From Kansas to Northern Texas, the size and abundance of blue catfish has skyrocketed in the past decade along with the expertise put into chasing them. The Kansas record topped 100 pounds in 2012, and lake records in the region are being toppled every year. In some cases, wildlife managers are experimenting with blue catfish to control zebra mussels. In others, the large fish work wonders for tourism. When one species starts to thrive, anglers cross over from other species to experience new adventures, bringing with them confidence in techniques rooted in their past.
Tactics and traditions of one species can seem light years away from another, but rarely do the core fishing skills, strategies, and tactics differ. In all cases, for all species, options exist to fish structure, cover on structure, or open water. Then, in each situation, the next choice is whether to anchor, drift, troll, cast, or vertically jig. For catfish especially, there exists another choice to use livebait, cutbait, or artificial lures.
Catfish tournaments drive knowledge and techniques to the limits. When anglers are forced to fish on specific days (or nights) amidst howling winds, hot and cold temperatures, and a growing set of competitors, new techniques emerge. Meanwhile, guides take new clients out every day introducing them to the sport, but also highlighting advances in electronics, seasonal patterns, and presentation details to stay ahead of an ever-growing pack.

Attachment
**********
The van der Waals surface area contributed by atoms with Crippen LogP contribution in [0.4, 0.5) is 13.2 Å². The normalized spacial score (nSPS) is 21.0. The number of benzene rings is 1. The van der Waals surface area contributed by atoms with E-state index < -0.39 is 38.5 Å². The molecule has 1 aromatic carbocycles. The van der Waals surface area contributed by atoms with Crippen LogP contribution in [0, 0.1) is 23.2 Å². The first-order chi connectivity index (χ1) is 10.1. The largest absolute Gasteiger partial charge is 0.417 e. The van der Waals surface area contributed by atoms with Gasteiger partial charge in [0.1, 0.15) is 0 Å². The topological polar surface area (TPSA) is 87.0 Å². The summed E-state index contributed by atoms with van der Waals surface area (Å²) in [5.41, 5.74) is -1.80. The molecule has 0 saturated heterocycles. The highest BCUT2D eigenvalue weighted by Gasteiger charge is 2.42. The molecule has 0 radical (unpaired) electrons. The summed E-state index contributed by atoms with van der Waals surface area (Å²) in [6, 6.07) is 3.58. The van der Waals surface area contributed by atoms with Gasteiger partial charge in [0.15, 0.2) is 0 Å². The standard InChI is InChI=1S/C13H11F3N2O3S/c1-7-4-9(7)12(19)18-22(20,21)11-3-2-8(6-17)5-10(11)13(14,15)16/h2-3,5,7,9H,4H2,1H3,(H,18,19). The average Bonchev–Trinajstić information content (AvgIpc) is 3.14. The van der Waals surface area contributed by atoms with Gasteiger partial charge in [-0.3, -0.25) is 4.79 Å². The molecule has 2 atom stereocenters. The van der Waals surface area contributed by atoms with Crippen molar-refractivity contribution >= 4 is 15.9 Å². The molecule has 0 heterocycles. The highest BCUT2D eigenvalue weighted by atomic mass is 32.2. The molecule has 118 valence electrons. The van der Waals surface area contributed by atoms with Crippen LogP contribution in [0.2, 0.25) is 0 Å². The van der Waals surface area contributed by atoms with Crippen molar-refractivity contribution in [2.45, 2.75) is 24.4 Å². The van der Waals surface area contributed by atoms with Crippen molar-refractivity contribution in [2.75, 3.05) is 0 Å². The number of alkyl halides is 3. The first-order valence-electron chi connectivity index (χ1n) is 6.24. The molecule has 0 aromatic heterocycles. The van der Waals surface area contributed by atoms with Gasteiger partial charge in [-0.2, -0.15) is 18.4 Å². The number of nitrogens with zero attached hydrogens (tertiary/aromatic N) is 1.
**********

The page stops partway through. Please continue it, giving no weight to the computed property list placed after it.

Mudflats, Structure or Both?
Confident the circle hook will hold, Dallas-Fort Worth Guide Chad Ferguson hits the mark button on his Humminbird Helix unit before reaching for the surging rod. Marking the location of the bite allows him to return and inspect the area after the fight. Utilizing multiple features of his sonar as well as Humminbird 360 imaging, the underwater landscape emerges. "Most often, my largest blue cats strike near some sort of structure on an otherwise featureless flat," Ferguson says. "It doesn't take much for fish to orient to something. People think I'm crazy, but silted-in river channels and former roadbeds still attract fish. Even when I find suspended fish, they're near a tree, old road, rockpile, or slight drop-off."
In Texas reservoirs, blues hold deeper (15 to 30 feet) in January and February and move shallower to warming waters in April through June. This is the key time to start developing drift paths on "barren" flats. Ferguson uses the Follow-the-Contour and AutoPilot features on his Minn Kota Terrova iPilot-link trolling system to set an initial path for his Sea Ark 240. With that line established, he can program the system to offset from that route by 50 to 100 feet and systematically cover an area. By the time 3 to 5 parallel lines exist on his GPS map, enough catfish have been caught and positions marked to develop a pattern for the day.
Like any good guide, the day isn't over when clients depart. He goes back out and inspects that day's spots to learn more about the lake. "Generally, structure is easy to find and target," he says. "Lakes that don't have obvious structure are a challenge." A few extra minutes retracing the day's drifts with a split-screen of side-imaging and standard 2-D sonar tells the tale.